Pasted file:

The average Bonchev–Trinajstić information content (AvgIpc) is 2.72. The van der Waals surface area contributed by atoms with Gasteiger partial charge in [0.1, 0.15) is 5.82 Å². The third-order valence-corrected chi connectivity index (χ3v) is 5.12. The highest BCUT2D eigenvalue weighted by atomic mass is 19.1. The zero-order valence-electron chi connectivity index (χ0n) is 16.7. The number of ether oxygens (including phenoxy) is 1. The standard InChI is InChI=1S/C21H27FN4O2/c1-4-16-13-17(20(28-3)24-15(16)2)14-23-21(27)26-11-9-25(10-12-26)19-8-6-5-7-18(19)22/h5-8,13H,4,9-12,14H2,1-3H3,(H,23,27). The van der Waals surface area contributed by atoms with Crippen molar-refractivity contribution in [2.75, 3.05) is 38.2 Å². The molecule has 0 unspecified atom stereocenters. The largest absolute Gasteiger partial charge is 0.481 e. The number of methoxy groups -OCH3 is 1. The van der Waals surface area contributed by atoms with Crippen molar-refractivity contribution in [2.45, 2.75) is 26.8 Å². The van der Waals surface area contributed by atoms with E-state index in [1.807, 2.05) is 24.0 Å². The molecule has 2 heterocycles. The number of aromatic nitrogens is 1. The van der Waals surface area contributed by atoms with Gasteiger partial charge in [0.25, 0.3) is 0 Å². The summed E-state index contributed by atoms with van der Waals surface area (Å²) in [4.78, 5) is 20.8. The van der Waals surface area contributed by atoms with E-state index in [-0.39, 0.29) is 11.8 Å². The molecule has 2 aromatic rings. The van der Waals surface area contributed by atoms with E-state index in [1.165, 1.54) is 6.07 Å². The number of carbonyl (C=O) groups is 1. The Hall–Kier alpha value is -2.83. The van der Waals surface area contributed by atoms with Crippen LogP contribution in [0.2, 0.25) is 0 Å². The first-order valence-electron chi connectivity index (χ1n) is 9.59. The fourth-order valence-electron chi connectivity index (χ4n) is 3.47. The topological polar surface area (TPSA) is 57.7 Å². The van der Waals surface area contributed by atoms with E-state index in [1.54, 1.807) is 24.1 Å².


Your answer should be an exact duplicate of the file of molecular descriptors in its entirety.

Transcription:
The average Bonchev–Trinajstić information content (AvgIpc) is 2.72. The van der Waals surface area contributed by atoms with Gasteiger partial charge in [0.1, 0.15) is 5.82 Å². The third-order valence-corrected chi connectivity index (χ3v) is 5.12. The highest BCUT2D eigenvalue weighted by atomic mass is 19.1. The zero-order valence-electron chi connectivity index (χ0n) is 16.7. The number of ether oxygens (including phenoxy) is 1. The standard InChI is InChI=1S/C21H27FN4O2/c1-4-16-13-17(20(28-3)24-15(16)2)14-23-21(27)26-11-9-25(10-12-26)19-8-6-5-7-18(19)22/h5-8,13H,4,9-12,14H2,1-3H3,(H,23,27). The van der Waals surface area contributed by atoms with Crippen molar-refractivity contribution in [2.75, 3.05) is 38.2 Å². The molecule has 0 unspecified atom stereocenters. The largest absolute Gasteiger partial charge is 0.481 e. The number of methoxy groups -OCH3 is 1. The van der Waals surface area contributed by atoms with Crippen molar-refractivity contribution in [2.45, 2.75) is 26.8 Å². The van der Waals surface area contributed by atoms with E-state index in [1.807, 2.05) is 24.0 Å². The molecule has 2 heterocycles. The number of aromatic nitrogens is 1. The van der Waals surface area contributed by atoms with Gasteiger partial charge in [0.25, 0.3) is 0 Å². The summed E-state index contributed by atoms with van der Waals surface area (Å²) in [4.78, 5) is 20.8. The van der Waals surface area contributed by atoms with E-state index in [-0.39, 0.29) is 11.8 Å². The molecule has 2 aromatic rings. The van der Waals surface area contributed by atoms with E-state index in [1.165, 1.54) is 6.07 Å². The number of carbonyl (C=O) groups is 1. The Hall–Kier alpha value is -2.83. The van der Waals surface area contributed by atoms with Crippen LogP contribution in [0.2, 0.25) is 0 Å². The first-order valence-electron chi connectivity index (χ1n) is 9.59. The fourth-order valence-electron chi connectivity index (χ4n) is 3.47. The topological polar surface area (TPSA) is 57.7 Å². The van der Waals surface area contributed by atoms with E-state index in [1.54, 1.807) is 24.1 Å².